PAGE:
From a wellness cafe to an Italian restaurant and an ice cream shop, NewsdayTV's Elisa DiStefano checked out what's new in Port Washington. Credit: Newsday staff

Are you craving a lobster roll overlooking the water, Korean dumplings served al fresco, Japanese sushi (whether traditional, innovative or to-go), classic French cakes, homemade ice cream sandwiches or innovative dim sum? Look no farther than Port Washington.

Port, as the locals call it, is on a restaurant roll, with exciting new establishments popping up all over. But this walkable town on the eastern shore of Manhasset Bay is also home to dining destinations that have been delighting customers — from near and far — for decades: Louie’s, established in 1905 and still shucking; Ayhan’s Shish Kebab (1980), one of Long Island’s pioneering Mediterranean restaurants; Yamaguchi (1988), a bastion of traditional Japanese cuisine; Salvatore’s (1996), our first coal-oven pizzeria, and Saint Honoré (1994), one of Long Island’s few French bakeries.

Here are the FeedMe restaurant critic's picks for dining in Port Washington:

Saint Honoré Pastry

993 Port Washington Blvd.

Jacques Le Guelaff’s beloved shop offers fine breakfast pastries: croissants and brioches, scones and muffins plus and an amazing array of Danish — cheese, prune, raspberry, cinnamon-raisin, pineapple, lemon, apple, blueberry, pecan and peach. But any time of day is time for the Saint Honoré cake, named for the patron saint of bakers and pastry chefs. The ring of puff pastry is filled with vanilla custard, surmounted by caramel-dipped profiteroles and topped with fresh whipped cream. Another classic: the light, luxe marjolaine — three layers of almond meringue filled with chocolate mousse and whipped cream, iced with mocha buttercream and paved with sliced almonds. More info: 516-767-2555,


49 Main St.

Port is overserved by sushi — there are seven sushi bars within two blocks of the LIRR train station — but when Yasuko and Akira Yamaguchi opened their eponymous restaurant in 1988, there weren’t even seven on Long Island. No other Long Island sushi bar hews more closely to tradition — a dragon roll of eel, avocado and tobiko is about the most newfangled thing on the menu, and daily specials may include fluke usuzukuri, squid with cod roe, salmon roe with grated yam or the tremblingly delicate steamed egg custard, chawanmushi. More info: 516-883-3500,

Jamie and Yoom Kim, of Roslyn, with Beck and Sue...

Jamie and Yoom Kim, of Roslyn, with Beck and Sue Choy, of Syosset, at Yamaguchi in Port Washington. Credit: Yvonne Albinowski


43A Main St.

Established in 2019, Tiga is as imaginative as Yamaguchi is orthodox. Indonesian-born chefs Roy Kurniawan and Dhani Diastika take an approach to sushi that is cross-cultural, modern and, at times, experimental, but never veers into chaos. You could get a spicy-tuna roll here, but why not go for the Sweet Jane (seared salmon, kani salad with a spicy barbecue sauce), the Big Mac — a zillion-layered construction cut into squares (think mini-lasagnas with spicy tuna and crab salad) or the Grandwazoo — spicy scallop with avocado, lime zest, tobiko (flying fish roe) and torched squid? (Kurniawan has a thing for using a blowtorch for caramelizing.) More info: 516-918-9993,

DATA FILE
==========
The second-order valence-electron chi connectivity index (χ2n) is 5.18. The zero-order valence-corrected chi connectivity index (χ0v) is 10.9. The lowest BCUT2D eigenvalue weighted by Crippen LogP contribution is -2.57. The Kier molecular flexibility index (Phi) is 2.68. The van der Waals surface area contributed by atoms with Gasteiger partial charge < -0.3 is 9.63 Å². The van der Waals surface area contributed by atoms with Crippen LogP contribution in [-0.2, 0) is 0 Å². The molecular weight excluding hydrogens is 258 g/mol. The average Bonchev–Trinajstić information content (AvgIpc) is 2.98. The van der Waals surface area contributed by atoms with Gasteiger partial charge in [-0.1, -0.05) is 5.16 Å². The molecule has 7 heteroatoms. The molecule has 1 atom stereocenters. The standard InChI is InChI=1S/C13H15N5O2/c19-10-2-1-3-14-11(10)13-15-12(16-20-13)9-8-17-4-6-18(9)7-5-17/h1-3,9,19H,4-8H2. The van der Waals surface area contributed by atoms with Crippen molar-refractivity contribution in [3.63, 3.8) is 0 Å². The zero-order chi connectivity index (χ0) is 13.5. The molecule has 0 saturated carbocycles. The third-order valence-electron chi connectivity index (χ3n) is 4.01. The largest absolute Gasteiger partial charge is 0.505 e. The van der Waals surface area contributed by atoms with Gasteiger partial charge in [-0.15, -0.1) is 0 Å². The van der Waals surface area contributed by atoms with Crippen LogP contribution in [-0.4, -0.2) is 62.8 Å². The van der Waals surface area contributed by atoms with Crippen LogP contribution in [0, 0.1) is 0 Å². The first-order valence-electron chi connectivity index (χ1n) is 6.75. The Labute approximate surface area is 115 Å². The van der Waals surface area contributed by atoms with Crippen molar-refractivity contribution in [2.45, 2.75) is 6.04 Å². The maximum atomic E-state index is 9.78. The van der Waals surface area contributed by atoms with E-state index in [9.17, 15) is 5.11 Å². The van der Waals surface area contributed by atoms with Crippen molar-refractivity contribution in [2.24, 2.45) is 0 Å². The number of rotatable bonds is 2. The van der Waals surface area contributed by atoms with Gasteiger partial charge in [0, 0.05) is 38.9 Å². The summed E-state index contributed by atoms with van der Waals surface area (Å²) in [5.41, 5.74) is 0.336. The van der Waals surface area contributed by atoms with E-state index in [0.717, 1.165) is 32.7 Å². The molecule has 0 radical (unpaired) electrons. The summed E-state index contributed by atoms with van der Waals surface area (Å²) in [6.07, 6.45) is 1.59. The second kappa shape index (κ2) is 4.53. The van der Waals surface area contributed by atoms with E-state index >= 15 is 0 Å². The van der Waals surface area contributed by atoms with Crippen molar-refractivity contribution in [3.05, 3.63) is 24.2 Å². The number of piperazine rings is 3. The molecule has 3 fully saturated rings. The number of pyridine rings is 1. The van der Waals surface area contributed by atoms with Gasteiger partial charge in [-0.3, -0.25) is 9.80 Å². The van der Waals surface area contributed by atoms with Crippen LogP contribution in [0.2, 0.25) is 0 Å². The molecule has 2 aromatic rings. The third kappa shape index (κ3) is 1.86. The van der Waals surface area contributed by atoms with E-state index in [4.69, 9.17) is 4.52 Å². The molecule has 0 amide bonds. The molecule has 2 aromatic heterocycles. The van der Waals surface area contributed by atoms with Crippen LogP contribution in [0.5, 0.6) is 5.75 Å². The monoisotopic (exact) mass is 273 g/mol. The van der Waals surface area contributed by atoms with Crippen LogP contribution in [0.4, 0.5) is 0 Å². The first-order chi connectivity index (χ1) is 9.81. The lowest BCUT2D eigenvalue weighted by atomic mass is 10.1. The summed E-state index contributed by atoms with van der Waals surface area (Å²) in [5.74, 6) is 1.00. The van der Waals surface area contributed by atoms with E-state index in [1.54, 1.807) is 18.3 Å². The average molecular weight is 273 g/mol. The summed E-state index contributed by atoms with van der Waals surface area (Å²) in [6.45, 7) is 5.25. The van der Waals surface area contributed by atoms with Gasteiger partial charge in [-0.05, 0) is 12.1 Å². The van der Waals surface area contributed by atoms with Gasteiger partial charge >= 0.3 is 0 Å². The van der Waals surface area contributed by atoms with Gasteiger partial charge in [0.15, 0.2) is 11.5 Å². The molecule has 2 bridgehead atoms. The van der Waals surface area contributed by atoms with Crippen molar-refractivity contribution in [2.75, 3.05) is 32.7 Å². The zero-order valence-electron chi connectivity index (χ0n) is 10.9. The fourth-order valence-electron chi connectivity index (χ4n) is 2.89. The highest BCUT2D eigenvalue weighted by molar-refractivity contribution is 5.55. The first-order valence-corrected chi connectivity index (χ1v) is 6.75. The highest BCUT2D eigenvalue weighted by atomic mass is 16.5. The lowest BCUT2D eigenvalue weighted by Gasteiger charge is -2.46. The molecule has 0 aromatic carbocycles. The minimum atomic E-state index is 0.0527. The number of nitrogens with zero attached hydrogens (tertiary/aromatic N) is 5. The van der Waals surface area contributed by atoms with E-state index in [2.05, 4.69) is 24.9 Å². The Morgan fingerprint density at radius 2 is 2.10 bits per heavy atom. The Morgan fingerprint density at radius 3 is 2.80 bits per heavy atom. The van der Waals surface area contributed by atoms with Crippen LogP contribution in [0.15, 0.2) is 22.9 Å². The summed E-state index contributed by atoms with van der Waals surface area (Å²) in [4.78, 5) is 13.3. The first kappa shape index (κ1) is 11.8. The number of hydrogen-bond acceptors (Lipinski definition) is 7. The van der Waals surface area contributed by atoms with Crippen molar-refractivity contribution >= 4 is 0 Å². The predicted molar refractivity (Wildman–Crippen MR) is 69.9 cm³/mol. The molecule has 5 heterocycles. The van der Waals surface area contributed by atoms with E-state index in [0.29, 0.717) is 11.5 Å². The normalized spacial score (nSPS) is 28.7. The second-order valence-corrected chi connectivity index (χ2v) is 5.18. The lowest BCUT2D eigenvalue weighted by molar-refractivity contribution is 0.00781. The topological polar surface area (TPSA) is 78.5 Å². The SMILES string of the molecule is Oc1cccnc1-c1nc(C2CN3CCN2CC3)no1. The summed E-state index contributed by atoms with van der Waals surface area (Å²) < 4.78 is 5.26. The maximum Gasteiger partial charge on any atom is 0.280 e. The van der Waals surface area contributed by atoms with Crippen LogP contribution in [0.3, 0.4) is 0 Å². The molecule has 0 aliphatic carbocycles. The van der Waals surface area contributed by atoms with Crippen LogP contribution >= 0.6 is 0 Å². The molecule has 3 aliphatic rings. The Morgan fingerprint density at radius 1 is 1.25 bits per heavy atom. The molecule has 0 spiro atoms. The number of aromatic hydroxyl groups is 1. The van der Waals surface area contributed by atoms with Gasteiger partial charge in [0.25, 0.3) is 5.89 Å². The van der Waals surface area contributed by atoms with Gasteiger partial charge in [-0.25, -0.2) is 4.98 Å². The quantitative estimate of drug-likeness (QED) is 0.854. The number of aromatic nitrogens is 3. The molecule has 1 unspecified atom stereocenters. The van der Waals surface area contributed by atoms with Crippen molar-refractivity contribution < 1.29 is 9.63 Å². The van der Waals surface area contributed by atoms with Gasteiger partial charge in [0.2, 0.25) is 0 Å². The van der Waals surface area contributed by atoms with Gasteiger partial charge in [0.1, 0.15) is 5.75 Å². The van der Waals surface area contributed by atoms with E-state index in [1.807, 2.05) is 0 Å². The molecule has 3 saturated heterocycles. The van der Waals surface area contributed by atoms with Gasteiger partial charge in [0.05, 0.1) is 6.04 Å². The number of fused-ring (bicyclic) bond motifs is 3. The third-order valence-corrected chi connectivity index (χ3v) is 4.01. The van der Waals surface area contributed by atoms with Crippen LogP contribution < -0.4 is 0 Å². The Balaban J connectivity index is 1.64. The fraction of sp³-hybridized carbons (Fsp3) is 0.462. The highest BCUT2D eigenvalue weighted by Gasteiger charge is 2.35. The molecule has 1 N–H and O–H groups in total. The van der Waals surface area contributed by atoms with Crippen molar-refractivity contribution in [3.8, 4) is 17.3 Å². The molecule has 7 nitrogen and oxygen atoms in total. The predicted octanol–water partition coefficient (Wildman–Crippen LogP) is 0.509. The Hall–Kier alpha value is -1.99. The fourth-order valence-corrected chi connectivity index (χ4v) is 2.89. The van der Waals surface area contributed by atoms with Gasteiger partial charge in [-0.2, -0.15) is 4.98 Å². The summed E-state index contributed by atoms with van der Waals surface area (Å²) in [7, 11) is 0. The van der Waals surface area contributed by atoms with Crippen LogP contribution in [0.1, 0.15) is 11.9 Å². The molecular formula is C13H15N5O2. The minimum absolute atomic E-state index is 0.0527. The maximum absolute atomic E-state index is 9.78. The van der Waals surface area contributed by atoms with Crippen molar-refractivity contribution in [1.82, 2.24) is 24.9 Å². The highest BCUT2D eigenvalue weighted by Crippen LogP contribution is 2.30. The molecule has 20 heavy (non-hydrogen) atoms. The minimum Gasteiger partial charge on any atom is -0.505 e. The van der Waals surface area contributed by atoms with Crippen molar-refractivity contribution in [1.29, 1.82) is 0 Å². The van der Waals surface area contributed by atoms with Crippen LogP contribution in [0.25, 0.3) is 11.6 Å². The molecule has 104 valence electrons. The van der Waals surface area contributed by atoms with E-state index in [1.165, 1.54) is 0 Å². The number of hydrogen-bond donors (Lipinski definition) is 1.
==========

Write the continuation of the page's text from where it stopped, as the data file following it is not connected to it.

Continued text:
Tominaga Shouten

169 Main St.

Port has a third Japanese treasure: Tominaga Shouten, which is one of only a few Japanese grocers on Long Island. The narrow aisles are lined with Japanese sodas and snacks, seasonings and sauces, sacks of rice and packets of tea leaves, frozen dumplings and exotic sea creatures, and a small but impressive selection of Japanese produce — mizuna, komatsuna (spicy greens), shungiku (chrysanthemum leaves) and big Japanese scallions. There are some imported housewares and toiletries and, at the back of the store, a kitchen produces sushi and Japanese homestyle dishes to-go: bento boxes, ramen, udon and the delectable seaweed-wrapped triangular rice balls called onigiri. More info: 516-883-1836

Tominaga Shouten is a Japanese grocer in Port Washington.

Tominaga Shouten is a Japanese grocer in Port Washington. Credit: Yvonne Albinowski

The Wild Goose

75 Main St.

Something for everyone, all day and all night. That could be the motto of the Wild Goose, owned and operated by chef Kent Monkan. The menu neatly splits the difference between cheffy and crowd-pleasing — from buttermilk fried chicken with braised greens and grits to Long Island duck with maitake mushrooms and farro, from linguine and clams to black-truffle gnocchi with Speck, from cheesesteaks to steak au poivre with hasselback potatoes. Have a burger for lunch, a special-date dinner or a family celebration or a couple of small plates at the lively bar. There’s even a family (4 to 6 people) takeout menu, your choice of four entrees plus salad, sides, bread and dessert. More info: 516-441-5505,


5B Irma Ave.

It’s only a few yards north of Main Street, but it’s easy to miss Narinatto, a modest Korean restaurant with looks that belie its ambition and a patio that offers a tranquil respite from Main Street. The place excels with dolsot bibimbap (a scorching-hot bowl filled with rice, vegetables and meat), japchae (stir-fried sweet-potato noodles over rice) and mandoo (dumplings) as well as a few Japanese dishes: ramen, udon, chicken katsu and tempura. More info: 516-883-1913,

Mandoo dumplings at Narinatto, which has seasonal outdoor seating in Port Washington. Credit: Yvonne Albinowski

Caminito Kitchen

87 Main St.

Argentinian cuisine is a rarity on Long Island; this bright little shop is a great place to sample it. You’ll see the influence of the Italian diaspora in the Milanese sandwiches (chicken and beef) that feature cutlets alongside tomato slices and a semi-firm cow's milk cheese called Quartirolo, which was invented in the Lombardy area of Italy but is now one of Argentina's most popular. Don’t miss the choripán, the beloved grilled chorizo sandwich that pairs rich pork sausage with a tart, herbaceous chimichurri sauce, or the lomito, stuffed with grilled steak and melted cheese. There are also excellent empanadas, both fried and baked empanadas. More info: 631-604-7800,

Flora’s Wine Bar & Restaurant

172 Main St.